A 29% increase in range in only six years is a massive increase and anyone who says these bears are still endangered is not using data to guide their common sense and emotion on the subject. It is beyond time to hunt these bears and begin to control their population, distribution and over all long-term outlook. The science of a hunt is the one single tool that trumps all others when it comes to sound wildlife management and health of the herd, species and coexisting components. I tip my hat to the Wyoming Game and Fish Commission and Department for doing what is right and honest in this tough political situation, but I’m not surprised, that is the Wyoming way after all.

As a Wyoming sportsman let your voice be herd, submit a Grizzly hunt comment at: https://wgfd.wyo.gov/WGFD_WebSurvey/CommentOnly.aspx

Want more content like this? SUBSCRIBE HERE

About Guy Eastman, Editor-In-Chief

Avatar photo
Following in the footsteps of his father, Guy has taken up the reins and is now at the helm of the Eastmans’ Hunting Journal and the Eastmans’ Bowhunting Journal. A fine hunter in his own right, Guy has taken several trophy animals and has become an expert in trophy hunting as well.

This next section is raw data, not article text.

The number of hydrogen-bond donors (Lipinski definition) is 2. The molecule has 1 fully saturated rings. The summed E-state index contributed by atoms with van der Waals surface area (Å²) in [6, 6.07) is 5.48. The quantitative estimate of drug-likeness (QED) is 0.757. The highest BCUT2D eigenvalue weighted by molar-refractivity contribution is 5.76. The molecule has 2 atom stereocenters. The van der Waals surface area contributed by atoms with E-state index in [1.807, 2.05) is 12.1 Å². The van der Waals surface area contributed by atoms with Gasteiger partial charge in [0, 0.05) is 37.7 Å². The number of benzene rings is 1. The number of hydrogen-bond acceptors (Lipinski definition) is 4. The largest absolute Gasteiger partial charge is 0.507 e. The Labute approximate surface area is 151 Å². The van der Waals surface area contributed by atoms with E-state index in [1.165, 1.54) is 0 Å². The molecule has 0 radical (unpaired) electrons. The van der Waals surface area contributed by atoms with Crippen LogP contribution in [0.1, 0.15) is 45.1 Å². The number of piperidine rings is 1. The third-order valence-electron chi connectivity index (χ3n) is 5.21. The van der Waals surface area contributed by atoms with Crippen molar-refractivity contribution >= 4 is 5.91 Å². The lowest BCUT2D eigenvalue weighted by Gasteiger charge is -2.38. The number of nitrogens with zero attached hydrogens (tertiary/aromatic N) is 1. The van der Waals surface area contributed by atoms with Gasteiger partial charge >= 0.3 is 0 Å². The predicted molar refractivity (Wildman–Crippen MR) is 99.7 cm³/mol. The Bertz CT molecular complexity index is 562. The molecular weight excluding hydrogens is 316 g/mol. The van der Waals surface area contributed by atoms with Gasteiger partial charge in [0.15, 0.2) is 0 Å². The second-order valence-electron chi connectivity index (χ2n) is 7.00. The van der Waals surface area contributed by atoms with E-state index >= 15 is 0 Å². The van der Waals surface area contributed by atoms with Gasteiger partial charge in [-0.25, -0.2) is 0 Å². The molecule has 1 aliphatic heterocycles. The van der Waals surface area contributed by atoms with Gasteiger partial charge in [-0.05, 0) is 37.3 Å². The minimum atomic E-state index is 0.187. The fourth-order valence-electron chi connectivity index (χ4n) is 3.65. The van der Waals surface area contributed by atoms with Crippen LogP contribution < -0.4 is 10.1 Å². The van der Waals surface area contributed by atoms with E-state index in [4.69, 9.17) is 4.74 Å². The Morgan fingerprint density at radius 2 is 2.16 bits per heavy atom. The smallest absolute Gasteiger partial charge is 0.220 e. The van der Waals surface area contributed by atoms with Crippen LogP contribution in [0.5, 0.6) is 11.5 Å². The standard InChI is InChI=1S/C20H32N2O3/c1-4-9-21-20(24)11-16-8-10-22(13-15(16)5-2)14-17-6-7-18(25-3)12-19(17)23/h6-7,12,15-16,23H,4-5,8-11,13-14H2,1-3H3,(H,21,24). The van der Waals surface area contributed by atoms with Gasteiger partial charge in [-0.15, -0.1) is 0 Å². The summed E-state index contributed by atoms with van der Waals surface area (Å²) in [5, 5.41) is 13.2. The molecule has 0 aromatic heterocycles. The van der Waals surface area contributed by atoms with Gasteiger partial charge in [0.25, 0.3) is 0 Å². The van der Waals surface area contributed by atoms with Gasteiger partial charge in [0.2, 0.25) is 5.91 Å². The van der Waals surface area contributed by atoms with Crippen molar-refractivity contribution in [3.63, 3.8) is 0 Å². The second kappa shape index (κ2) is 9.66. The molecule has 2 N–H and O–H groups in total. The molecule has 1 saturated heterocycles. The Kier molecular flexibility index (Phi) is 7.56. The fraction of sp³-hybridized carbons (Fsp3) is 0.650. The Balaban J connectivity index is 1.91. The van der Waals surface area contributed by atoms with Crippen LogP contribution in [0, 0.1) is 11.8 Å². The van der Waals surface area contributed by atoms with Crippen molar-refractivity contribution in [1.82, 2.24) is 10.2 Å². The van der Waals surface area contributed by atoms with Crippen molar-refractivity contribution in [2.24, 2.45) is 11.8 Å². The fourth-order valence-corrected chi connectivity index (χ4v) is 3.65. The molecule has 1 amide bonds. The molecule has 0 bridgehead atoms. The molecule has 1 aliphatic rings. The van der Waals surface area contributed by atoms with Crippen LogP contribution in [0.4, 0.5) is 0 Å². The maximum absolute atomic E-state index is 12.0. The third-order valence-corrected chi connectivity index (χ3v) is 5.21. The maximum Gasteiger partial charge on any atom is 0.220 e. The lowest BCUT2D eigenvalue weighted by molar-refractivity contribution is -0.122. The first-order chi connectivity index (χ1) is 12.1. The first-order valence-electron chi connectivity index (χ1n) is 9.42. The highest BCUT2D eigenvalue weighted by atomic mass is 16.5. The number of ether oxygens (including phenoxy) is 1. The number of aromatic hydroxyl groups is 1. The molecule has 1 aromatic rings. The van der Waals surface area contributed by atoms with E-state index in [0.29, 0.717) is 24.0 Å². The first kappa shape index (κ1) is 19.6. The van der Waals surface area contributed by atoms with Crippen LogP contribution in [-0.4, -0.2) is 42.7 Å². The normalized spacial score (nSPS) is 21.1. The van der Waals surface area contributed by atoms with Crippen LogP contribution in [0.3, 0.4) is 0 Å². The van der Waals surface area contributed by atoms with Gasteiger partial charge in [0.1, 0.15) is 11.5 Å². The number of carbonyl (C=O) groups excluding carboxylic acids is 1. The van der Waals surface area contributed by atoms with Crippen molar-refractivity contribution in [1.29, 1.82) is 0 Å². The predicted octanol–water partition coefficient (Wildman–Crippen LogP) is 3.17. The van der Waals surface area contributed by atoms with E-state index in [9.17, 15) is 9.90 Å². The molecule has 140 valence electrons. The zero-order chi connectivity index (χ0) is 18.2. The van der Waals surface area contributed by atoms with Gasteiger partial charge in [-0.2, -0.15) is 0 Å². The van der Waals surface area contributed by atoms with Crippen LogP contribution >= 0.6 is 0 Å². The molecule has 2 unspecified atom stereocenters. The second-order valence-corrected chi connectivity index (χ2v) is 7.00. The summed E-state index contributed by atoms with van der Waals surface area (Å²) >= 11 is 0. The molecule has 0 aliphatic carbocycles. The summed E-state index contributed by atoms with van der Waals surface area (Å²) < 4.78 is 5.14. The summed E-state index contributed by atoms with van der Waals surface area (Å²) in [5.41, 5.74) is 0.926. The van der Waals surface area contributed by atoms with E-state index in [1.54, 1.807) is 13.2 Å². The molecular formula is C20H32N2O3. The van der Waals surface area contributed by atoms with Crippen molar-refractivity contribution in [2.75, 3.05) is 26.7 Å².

Check Also

Wicked Colorado Winter & Tag Reductions

Across much of the western portions of the Colorado Rockies, and especially the northwest corner …

Horses & Winter: Too Much For Western Wildlife?

The letter below came through my email this morning. I’ll not divulge who wrote it …


  1. $6000 nonresident??? No bear hunt for this guy🙁

  2. The non-resident tag is too high compared to the resident tag.

  3. $6000 is fair only if this is a priority hunt for you. Hunting a Grizzly is on my bucket list and I am glad to pay this rate. Definitely puts the odds in the favor of those who want it enough to pay for it. I will start putting away every penny I can.

  4. Maybe everyone missed the 50 million part?? There are and have been a lot of costs associated. As hunters and sportsmen, if we support the hunting of a grizzly, we MUST realize the magnitude of our comments. One of the reasons it has taken this long to get to where we are is because even the hunters/sportsmen are divided and do not act as a united front.